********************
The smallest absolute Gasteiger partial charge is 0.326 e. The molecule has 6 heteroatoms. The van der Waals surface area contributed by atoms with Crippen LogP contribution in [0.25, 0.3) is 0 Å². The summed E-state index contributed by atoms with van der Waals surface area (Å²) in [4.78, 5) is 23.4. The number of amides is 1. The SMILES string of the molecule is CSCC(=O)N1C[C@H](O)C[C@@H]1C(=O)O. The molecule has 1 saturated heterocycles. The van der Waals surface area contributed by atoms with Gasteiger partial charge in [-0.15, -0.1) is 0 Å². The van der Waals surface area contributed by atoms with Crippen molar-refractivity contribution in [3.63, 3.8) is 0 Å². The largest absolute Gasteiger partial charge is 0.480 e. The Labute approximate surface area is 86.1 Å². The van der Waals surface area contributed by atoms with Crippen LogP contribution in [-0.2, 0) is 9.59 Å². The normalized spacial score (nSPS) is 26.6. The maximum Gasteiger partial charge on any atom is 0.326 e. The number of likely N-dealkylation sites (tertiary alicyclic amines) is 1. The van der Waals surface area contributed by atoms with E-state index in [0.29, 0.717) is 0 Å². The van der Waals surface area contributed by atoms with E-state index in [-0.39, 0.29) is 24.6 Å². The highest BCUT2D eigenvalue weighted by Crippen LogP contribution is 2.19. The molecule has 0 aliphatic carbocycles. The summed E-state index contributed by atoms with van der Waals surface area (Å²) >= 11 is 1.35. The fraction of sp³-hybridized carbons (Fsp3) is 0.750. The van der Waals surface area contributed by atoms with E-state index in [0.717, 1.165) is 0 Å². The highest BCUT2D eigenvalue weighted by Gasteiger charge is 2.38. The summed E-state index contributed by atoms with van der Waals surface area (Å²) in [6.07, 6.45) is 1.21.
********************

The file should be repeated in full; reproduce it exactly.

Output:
The smallest absolute Gasteiger partial charge is 0.326 e. The molecule has 6 heteroatoms. The van der Waals surface area contributed by atoms with Crippen LogP contribution in [0.25, 0.3) is 0 Å². The summed E-state index contributed by atoms with van der Waals surface area (Å²) in [4.78, 5) is 23.4. The number of amides is 1. The SMILES string of the molecule is CSCC(=O)N1C[C@H](O)C[C@@H]1C(=O)O. The molecule has 1 saturated heterocycles. The van der Waals surface area contributed by atoms with Gasteiger partial charge in [-0.15, -0.1) is 0 Å². The van der Waals surface area contributed by atoms with Crippen molar-refractivity contribution in [3.63, 3.8) is 0 Å². The largest absolute Gasteiger partial charge is 0.480 e. The Labute approximate surface area is 86.1 Å². The van der Waals surface area contributed by atoms with Crippen LogP contribution in [-0.2, 0) is 9.59 Å². The normalized spacial score (nSPS) is 26.6. The maximum Gasteiger partial charge on any atom is 0.326 e. The number of likely N-dealkylation sites (tertiary alicyclic amines) is 1. The van der Waals surface area contributed by atoms with E-state index in [0.29, 0.717) is 0 Å². The van der Waals surface area contributed by atoms with E-state index in [-0.39, 0.29) is 24.6 Å². The highest BCUT2D eigenvalue weighted by Crippen LogP contribution is 2.19. The molecule has 0 aliphatic carbocycles. The summed E-state index contributed by atoms with van der Waals surface area (Å²) >= 11 is 1.35. The fraction of sp³-hybridized carbons (Fsp3) is 0.750. The van der Waals surface area contributed by atoms with E-state index in [0.717, 1.165) is 0 Å². The highest BCUT2D eigenvalue weighted by Gasteiger charge is 2.38. The summed E-state index contributed by atoms with van der Waals surface area (Å²) in [6.07, 6.45) is 1.21.